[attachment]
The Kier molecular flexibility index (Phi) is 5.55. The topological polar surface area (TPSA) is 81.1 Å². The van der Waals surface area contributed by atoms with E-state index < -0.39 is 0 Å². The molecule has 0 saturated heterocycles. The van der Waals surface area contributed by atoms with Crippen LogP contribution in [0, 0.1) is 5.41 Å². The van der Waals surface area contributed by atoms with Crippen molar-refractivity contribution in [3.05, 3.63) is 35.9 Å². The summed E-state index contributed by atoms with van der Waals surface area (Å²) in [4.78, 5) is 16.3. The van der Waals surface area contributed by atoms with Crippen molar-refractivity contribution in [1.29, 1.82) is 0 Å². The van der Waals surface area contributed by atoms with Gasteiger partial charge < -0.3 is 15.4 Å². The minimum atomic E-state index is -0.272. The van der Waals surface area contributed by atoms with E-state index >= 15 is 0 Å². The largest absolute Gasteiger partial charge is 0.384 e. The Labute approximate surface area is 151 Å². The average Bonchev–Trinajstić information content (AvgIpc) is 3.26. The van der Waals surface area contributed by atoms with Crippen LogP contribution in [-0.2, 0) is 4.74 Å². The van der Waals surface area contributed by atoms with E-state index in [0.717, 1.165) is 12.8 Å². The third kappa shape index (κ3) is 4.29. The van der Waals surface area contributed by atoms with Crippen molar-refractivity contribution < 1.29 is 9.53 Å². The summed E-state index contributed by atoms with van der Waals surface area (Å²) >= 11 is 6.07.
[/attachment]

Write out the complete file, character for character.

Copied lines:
The Kier molecular flexibility index (Phi) is 5.55. The topological polar surface area (TPSA) is 81.1 Å². The van der Waals surface area contributed by atoms with E-state index < -0.39 is 0 Å². The molecule has 0 saturated heterocycles. The van der Waals surface area contributed by atoms with Crippen LogP contribution in [0, 0.1) is 5.41 Å². The van der Waals surface area contributed by atoms with Crippen molar-refractivity contribution in [3.05, 3.63) is 35.9 Å². The summed E-state index contributed by atoms with van der Waals surface area (Å²) in [4.78, 5) is 16.3. The van der Waals surface area contributed by atoms with Crippen molar-refractivity contribution in [1.29, 1.82) is 0 Å². The van der Waals surface area contributed by atoms with Gasteiger partial charge < -0.3 is 15.4 Å². The minimum atomic E-state index is -0.272. The van der Waals surface area contributed by atoms with E-state index >= 15 is 0 Å². The largest absolute Gasteiger partial charge is 0.384 e. The Labute approximate surface area is 151 Å². The average Bonchev–Trinajstić information content (AvgIpc) is 3.26. The van der Waals surface area contributed by atoms with Crippen LogP contribution in [-0.2, 0) is 4.74 Å². The van der Waals surface area contributed by atoms with E-state index in [0.717, 1.165) is 12.8 Å². The third kappa shape index (κ3) is 4.29. The van der Waals surface area contributed by atoms with Crippen molar-refractivity contribution < 1.29 is 9.53 Å². The summed E-state index contributed by atoms with van der Waals surface area (Å²) >= 11 is 6.07.